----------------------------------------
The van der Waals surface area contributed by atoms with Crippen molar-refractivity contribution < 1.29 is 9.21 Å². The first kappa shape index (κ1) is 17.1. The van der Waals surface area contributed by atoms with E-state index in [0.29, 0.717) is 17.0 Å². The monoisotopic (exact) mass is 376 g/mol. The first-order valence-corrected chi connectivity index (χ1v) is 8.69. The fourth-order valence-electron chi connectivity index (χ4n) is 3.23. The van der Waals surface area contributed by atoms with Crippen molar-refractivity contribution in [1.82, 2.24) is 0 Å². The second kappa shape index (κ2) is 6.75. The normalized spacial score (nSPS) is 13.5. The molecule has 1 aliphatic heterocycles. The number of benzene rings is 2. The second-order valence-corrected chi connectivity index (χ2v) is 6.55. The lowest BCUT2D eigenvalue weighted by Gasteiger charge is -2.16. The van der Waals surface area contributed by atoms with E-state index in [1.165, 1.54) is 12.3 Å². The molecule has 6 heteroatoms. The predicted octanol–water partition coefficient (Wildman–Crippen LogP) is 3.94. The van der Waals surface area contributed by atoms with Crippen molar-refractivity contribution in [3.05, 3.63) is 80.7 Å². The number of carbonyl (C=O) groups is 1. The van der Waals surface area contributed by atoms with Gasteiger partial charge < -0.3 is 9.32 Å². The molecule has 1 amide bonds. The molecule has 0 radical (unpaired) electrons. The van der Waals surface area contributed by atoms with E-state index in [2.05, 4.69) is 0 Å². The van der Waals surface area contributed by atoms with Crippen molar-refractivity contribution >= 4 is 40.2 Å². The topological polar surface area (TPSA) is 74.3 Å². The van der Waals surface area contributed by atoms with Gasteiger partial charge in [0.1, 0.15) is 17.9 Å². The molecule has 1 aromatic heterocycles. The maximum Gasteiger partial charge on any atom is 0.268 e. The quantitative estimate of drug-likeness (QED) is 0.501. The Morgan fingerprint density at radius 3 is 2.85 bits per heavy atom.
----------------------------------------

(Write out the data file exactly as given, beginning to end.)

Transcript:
The van der Waals surface area contributed by atoms with Crippen molar-refractivity contribution < 1.29 is 9.21 Å². The first kappa shape index (κ1) is 17.1. The van der Waals surface area contributed by atoms with E-state index in [0.29, 0.717) is 17.0 Å². The monoisotopic (exact) mass is 376 g/mol. The first-order valence-corrected chi connectivity index (χ1v) is 8.69. The fourth-order valence-electron chi connectivity index (χ4n) is 3.23. The van der Waals surface area contributed by atoms with Crippen molar-refractivity contribution in [1.82, 2.24) is 0 Å². The second kappa shape index (κ2) is 6.75. The normalized spacial score (nSPS) is 13.5. The molecule has 1 aliphatic heterocycles. The number of benzene rings is 2. The second-order valence-corrected chi connectivity index (χ2v) is 6.55. The lowest BCUT2D eigenvalue weighted by Gasteiger charge is -2.16. The van der Waals surface area contributed by atoms with E-state index in [1.165, 1.54) is 12.3 Å². The molecule has 6 heteroatoms. The predicted octanol–water partition coefficient (Wildman–Crippen LogP) is 3.94. The van der Waals surface area contributed by atoms with Crippen molar-refractivity contribution in [3.05, 3.63) is 80.7 Å². The number of carbonyl (C=O) groups is 1. The van der Waals surface area contributed by atoms with Gasteiger partial charge < -0.3 is 9.32 Å². The molecule has 1 amide bonds. The molecule has 0 radical (unpaired) electrons. The van der Waals surface area contributed by atoms with E-state index in [2.05, 4.69) is 0 Å². The van der Waals surface area contributed by atoms with Crippen molar-refractivity contribution >= 4 is 40.2 Å². The topological polar surface area (TPSA) is 74.3 Å². The van der Waals surface area contributed by atoms with Gasteiger partial charge in [0.1, 0.15) is 17.9 Å². The molecule has 1 aromatic heterocycles. The maximum Gasteiger partial charge on any atom is 0.268 e. The quantitative estimate of drug-likeness (QED) is 0.501. The Morgan fingerprint density at radius 3 is 2.85 bits per heavy atom.